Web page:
One of the earliest known "festival theaters" was held in Stratford-Upon-Avon in 1864, to commemorate the three-hundredth anniversary of Shakespeare's birth (or at least, the approximated birth). From there, it was more of a Canadian tradition than American; passed along through British settlement and heritage. Each summer, Rochesterians have the opportunity to enjoy several high-quality, professional incarnations of festival theater, both in state and over the border. And the best news: some of them are a doable daytrip away.
- Photo by David Cooper.
- Jay Turvey as Bree, Matt Nethersole as Shasta and GennySermonia as the tail with the cast of The Horse and His Boy.
Auburn, NY | 1 hour, 10 minutes travel time | Season runs June through October | fingerlakesmtf.com
Each summer, the idyllic, lakefront Merry-Go-Round Playhouse comes alive with song and dance in a full season of classics and new works. Among the highlights this year are the musicals "Grand Hotel" (July 10-31), the winner of 10 Tony Awards based on the Greta Garbo film set in 1928 Berlin, and "Loch Ness, A New Musical" (September 28-October 18), a family-friendly production featuring a mix of puppetry and ensemble storytelling. Other notable highlights include "The PiTCH" (July 17-August 16) at the nearby Carriage House Theater, which grants musical creation teams a weeklong residency to workshop and pitch a brand new musical to a live audience for feedback. And of course, no trip to Auburn is complete without a visit to Prison City Brewing, which consistently ranks high in national brewing taste tests.
Niagara-on-the-Lake, Ontario | 2 hours travel time, depending on border | Season runs April through October, with special performances in November and December | shawfest.com
According to the festival website, it "celebrates the life and spirit of Bernard Shaw by creating theatre that is as entertaining and provocative as Shaw himself." This year, that celebration will feature another C.S. Lewis creation, "The Horse and His Boy" (through June 26), and mounts the little-performed Scottish musical "Brigadoon" (through October 13). On the lighter side is "The Ladykillers" (June 11-Octover 12), a comedic murder mystery, and Mae West's "Sex" (June 21-October 13), a comedy that landed its author in handcuffs for "corrupting the youth."
Shaw Fest is also in its third season of "Secret Theatre," a pop-up program that takes place at secret locations around NOTL (audience members sign up for email alerts to attend). There are two Christmas shows in November and December: "Holiday Inn" and the always-popular "A Christmas Carol." While the drive isn't long, it's always worth staying the night to see more than one show, as well as tasting the wares at nearby wineries and shopping along Queen's Parade.
Cooperstown, NY | 2 hours, 45 minutes travel time | Season runs July and August | glimmerglass.org
- PHOTO BY Karli Cadel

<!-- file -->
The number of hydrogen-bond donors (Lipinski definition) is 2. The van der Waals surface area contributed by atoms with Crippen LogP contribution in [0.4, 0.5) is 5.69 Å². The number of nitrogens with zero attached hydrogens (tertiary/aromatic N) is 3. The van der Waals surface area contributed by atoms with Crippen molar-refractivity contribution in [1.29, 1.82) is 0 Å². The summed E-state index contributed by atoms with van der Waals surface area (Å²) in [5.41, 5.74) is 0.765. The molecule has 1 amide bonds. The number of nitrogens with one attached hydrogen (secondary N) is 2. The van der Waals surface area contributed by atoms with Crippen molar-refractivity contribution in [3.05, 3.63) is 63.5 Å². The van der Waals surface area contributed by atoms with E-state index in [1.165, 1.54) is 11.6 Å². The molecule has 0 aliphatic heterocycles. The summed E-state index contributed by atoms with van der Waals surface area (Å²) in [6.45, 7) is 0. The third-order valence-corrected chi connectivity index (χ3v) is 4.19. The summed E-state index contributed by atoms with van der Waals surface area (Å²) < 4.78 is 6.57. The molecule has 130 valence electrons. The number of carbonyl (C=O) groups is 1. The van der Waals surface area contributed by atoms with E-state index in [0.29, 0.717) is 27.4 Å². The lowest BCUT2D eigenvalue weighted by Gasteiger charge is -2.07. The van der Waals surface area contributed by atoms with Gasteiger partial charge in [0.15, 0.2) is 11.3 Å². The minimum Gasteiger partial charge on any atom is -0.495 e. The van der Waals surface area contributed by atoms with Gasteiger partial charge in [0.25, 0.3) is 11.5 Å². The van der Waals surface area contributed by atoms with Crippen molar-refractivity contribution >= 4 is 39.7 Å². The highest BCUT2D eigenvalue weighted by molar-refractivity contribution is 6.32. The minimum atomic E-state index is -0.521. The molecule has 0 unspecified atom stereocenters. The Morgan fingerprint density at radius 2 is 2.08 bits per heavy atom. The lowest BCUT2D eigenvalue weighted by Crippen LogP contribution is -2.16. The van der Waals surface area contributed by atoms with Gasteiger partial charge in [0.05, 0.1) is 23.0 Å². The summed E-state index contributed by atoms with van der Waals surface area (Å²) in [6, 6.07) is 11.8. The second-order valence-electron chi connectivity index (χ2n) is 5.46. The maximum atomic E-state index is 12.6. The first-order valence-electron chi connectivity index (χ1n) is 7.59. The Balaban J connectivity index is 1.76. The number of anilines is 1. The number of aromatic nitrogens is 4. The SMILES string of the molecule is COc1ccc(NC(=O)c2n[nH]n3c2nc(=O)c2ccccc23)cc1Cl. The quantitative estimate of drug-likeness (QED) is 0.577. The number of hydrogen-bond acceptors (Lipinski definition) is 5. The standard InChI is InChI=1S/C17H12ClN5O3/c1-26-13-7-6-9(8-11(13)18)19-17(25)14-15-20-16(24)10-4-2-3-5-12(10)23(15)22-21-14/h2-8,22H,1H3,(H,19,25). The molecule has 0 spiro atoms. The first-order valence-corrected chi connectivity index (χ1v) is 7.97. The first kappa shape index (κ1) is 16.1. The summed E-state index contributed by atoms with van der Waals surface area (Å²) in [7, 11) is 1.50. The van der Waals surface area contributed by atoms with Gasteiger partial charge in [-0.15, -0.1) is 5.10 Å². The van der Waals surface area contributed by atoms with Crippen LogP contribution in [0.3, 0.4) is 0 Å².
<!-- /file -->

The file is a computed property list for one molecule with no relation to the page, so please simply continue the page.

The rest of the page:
- The Glimmerglass Festival's Alice Busch Opera Theater.
Just beyond the charming streets of Cooperstown is the Glimmerglass Festival, the nation's second-largest summer opera festival in the nation, founded in 1975. What was once entirely opera in rotating repertory has grown to include musical theater, and this year's four-show season has both the classic "Showboat" (July 6-August 24) and "Blue" (July 14-August 22), a new work by Tony Award-winner Jeanine Tesori ("Fun Home") and Emmy Award-winner Tazewell Thompson ("Porgy and Bess"), which centers on a young black couple raising their first child in 21st-century America. Splurge on a night at the opulent The Otesaga Resort Hotel, and sip on a glass of wine in the row of rocking chairs looking out on Otsego Lake. Downtown, there's the National Baseball Hall of Fame and several good restaurants.
Toronto, Ontario | 3 hours, 40 minutes travel time | Season runs April through November | stratfordfestival.ca
- Photo by David Cooper
- Emile Grimes in The Neverending Story.
The furthest drive — and second-largest show offering, at 12 (Shaw Fest has 13) — is Stratford Festival, named for Shakespeare's home and known around the world for its exemplary Shakespearean productions. Stratford Festival was founded in 1953 by a local journalist seeking to revitalize the town's economy, and still holds that role. This year's season will include three Shakespearean works ("Othello," "The Merry Wives of Windsor," and "Henry VIII"); the new play "Birds of a Kind" (July 30-October 13) which will be performed with multiple languages and focuses on race and ethnicity issues; "The Front Page" (July 30-October 25), a newsy, comedic world premiere commissioned by Stratford and written by two Chicago journalists; and the family-friendly "The Neverending Story" (through November 3), which promises to be a spectacle of stage design. Behind-the-scenes tours are also offered through most of the season, and world class shopping and restaurants are just down the road in Toronto.